On our miserable Election night there’s a disappointing turnout for what the show’s publicity describes as “the best Elvis tribute act in the world” but the warmth of the applause from the slightly older crowd belies their numbers and lifts the atmosphere. Of course, this being Elvis, there is a slight whiff of cheese in the air but wisely the show steers clear of jumpsuits, karate moves and there’s no hamburgers in sight anywhere.
The show opens with an unusual MC in the shape of Marlyn Mason who appeared as one of Elvis’ leading ladies in one of his fluffy 60’s films “The Trouble With Girls”. She also appeared in dozens of other 60’s shows including “Dr Kildare”, “Bonanza” and the fabulous “Man From U.N.C.L.E”. Marylyn tells us a couple of anecdotes about what it was like working with El and she’s reliably fulsome in her praise and credits Elvis as a “gentleman” who was much given to mischievous pranks whilst filming. Thankfully her breathy gushing praise are kept to a minimum as she introduces “Elvis” who in real life goes by the name of Dwight Icenhower and he bears a remarkable resemblance to the King. His band including Bob Lanning (drums) and Duke Bardwell (bass) who both played with Presley in the 70’s so the band has some credibility. The remaining members of the band are Carl (guitar), Damian a flamboyant Frenchman on keyboards and two tremendous backing sings Retta and Chantelle.
The band cook up an authentic rock n roll barrel-house boogie as they launch into “All Shook Up” with Dwight/Elvis resplendent in black with bequiffed hair, curled lip and shaking leg. He manages to get Presley’s sound without resorting to caricature and there’s very few “uh-hu’s”. The sneer is in place though and is pretty convincing. They crack on at a pretty frantic pace romping through “I Got a Woman” Las Vegas style and with a shout of “Let’s Rock n Roll” they thunder through a terrific “Proud Mary” with the girls providing an authentic Elvis feel to the show. Things drop down a peg for a tender “Don’t Cry Daddy” that Elvis always claimed as one of his favourites. The band barely pause before smashing into a thundering “Long Tall Sally” with some classic piano and a shout out for the great Little Richard. The girls come into their own on a majestic “I Can’t Stop Loving You” that’s smartly followed by “C.C.Rider” a song that Elvis usually opened his spectacular Las Vegas shows with.
The show is well paced with ballads and rockers and so we get a sultry “Love Me Tender” followed by an emotional “Walk a Mile in My Shoes” that Dwight clearly loves as he delivers a powerful heartfelt version. “In the Ghetto” follows and it’s a stirring performance of one of Elvis’ best loved songs and is a big hit with the crowd. Dwight has some of Presley’s irreverent humour too as he says “I’m gonna do one of those “Well” songs now – Elvis had about 400 of ’em!” as he bellows “W-E-L-L…. since my baby left me – I’ve found a new place to dwell” and we hit a sultry “Heartbreak Hotel” followed by a rousing “The Wonder of You” after-which the whole band look a bit taken aback by the loud cheers of the crowd. Dwight recovers his composure as he talks his way through the introduction to my highlight of the night a dynamic “Polk Salad Annie” that’s really wonderful and soooo authentic it’s scary. Dwight shuffles off to change into his gold jacket leaving guitarist Carl to blast through a Carl Perkins tune, “Matchbox”, that is fast and furious.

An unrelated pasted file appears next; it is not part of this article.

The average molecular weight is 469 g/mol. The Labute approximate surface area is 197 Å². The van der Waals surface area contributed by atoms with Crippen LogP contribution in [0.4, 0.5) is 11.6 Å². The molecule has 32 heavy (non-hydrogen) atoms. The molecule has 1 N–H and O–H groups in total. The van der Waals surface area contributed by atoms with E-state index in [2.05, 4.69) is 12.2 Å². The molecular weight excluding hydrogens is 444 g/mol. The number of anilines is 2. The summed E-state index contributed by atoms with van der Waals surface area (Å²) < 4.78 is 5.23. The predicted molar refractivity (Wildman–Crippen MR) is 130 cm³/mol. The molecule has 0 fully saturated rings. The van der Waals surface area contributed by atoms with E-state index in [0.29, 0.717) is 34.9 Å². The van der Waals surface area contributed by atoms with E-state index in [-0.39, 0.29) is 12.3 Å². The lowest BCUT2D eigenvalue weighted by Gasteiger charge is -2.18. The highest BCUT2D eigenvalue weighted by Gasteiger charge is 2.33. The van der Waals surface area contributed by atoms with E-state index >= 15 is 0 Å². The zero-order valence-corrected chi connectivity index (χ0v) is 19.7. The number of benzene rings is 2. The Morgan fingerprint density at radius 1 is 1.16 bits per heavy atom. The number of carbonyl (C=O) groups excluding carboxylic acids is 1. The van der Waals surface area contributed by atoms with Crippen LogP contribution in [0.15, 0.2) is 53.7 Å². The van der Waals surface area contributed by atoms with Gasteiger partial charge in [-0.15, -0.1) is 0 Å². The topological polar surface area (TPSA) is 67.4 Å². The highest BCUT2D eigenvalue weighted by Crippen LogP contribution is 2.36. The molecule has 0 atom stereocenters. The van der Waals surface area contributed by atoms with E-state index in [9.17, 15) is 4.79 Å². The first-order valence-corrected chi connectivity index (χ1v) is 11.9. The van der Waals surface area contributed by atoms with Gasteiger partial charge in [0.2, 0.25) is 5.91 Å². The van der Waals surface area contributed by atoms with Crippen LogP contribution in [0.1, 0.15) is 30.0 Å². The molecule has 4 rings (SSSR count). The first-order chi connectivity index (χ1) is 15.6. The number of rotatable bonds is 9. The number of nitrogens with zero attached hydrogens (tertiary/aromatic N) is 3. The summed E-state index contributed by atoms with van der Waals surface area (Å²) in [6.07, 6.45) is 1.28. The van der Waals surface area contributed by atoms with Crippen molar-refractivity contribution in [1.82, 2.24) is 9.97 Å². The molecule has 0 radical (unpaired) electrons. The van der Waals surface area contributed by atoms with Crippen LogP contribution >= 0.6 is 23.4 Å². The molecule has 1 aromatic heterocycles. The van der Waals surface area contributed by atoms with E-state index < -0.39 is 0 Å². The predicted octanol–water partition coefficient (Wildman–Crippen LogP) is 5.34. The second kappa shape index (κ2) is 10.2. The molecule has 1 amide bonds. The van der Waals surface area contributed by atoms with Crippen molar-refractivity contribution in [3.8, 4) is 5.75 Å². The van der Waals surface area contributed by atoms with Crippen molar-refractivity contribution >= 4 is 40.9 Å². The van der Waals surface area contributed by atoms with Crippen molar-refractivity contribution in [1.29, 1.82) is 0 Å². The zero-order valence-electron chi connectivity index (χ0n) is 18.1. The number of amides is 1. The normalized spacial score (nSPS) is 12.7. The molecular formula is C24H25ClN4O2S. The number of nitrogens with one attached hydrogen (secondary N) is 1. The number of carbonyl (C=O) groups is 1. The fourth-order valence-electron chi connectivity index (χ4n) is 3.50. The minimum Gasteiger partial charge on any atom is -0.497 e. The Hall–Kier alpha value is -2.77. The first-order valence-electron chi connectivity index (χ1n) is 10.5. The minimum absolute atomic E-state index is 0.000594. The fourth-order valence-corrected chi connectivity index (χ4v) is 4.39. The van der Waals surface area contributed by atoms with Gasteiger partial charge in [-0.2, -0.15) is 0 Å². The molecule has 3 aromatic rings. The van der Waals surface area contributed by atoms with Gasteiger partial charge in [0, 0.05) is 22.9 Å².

Marlyn returns to regale us with more tales about Elvis on the set of the film and we learn that he was fond of setting off fire crackers and that in order to get Elvis to look surprised for one particular shot she had the dubious honour of lowering the zip on his pants. Alas, no further details were revealed but she still had that twinkle in her eye.
The band return for a second set rooted more in Elvis’ classic 50’s and early 60’s material so we get the classics – “Hound Dog”, ” Don’t be Cruel” and a swampy “Crawfish” from the film “King Creole”. The best you could say about Presley’s 60’s films were that they were “kitsch” but there were a few songs that are worth remembering and “Crawfish” was one such. Thankfully we didn’t get “Do the Clam” or “There’s No Room to Rhumba in a Sports Car”. However we did get a stirring “T.R.O.U.B.L.E” and a storming “Blue Suede Shoes” that featured an authentic James Burton guitar solo from Carl topping it off. Dwight tucks himself in behind the piano and delivers a gorgeous and very well sung “Unchained Melody” that highlights that he’s a great singer in his own right and not merely a feeble copy of Presley’s greatness as a vocalist..
The crowd come alive for the closing section of the show that thunders through “Way Down” (a song that was newly released at the time of Presley’s death in 1977 and immediately rocketed to the No.1 slot around the world), a stupendous singalong “Suspicious Minds”, a frantic “Burning Love” and then, finally, a gentle sweet crowd singalong to “I Can’t Help Falling in Love With You”. The crowd are on their feet and Dwight and the band linger for selfies as they blow kisses into the cheering crowd.
An excellent fun show that keeps on the right right of kitsch and truly is a tribute to Elvis’ talent as an entertainer and singer and, of course, those wonderful songs. This tremendous fun show highlights Elvis’ enduring appeal almost 40 years after his tragic and untimely death.
Reviewer: Greg Johnson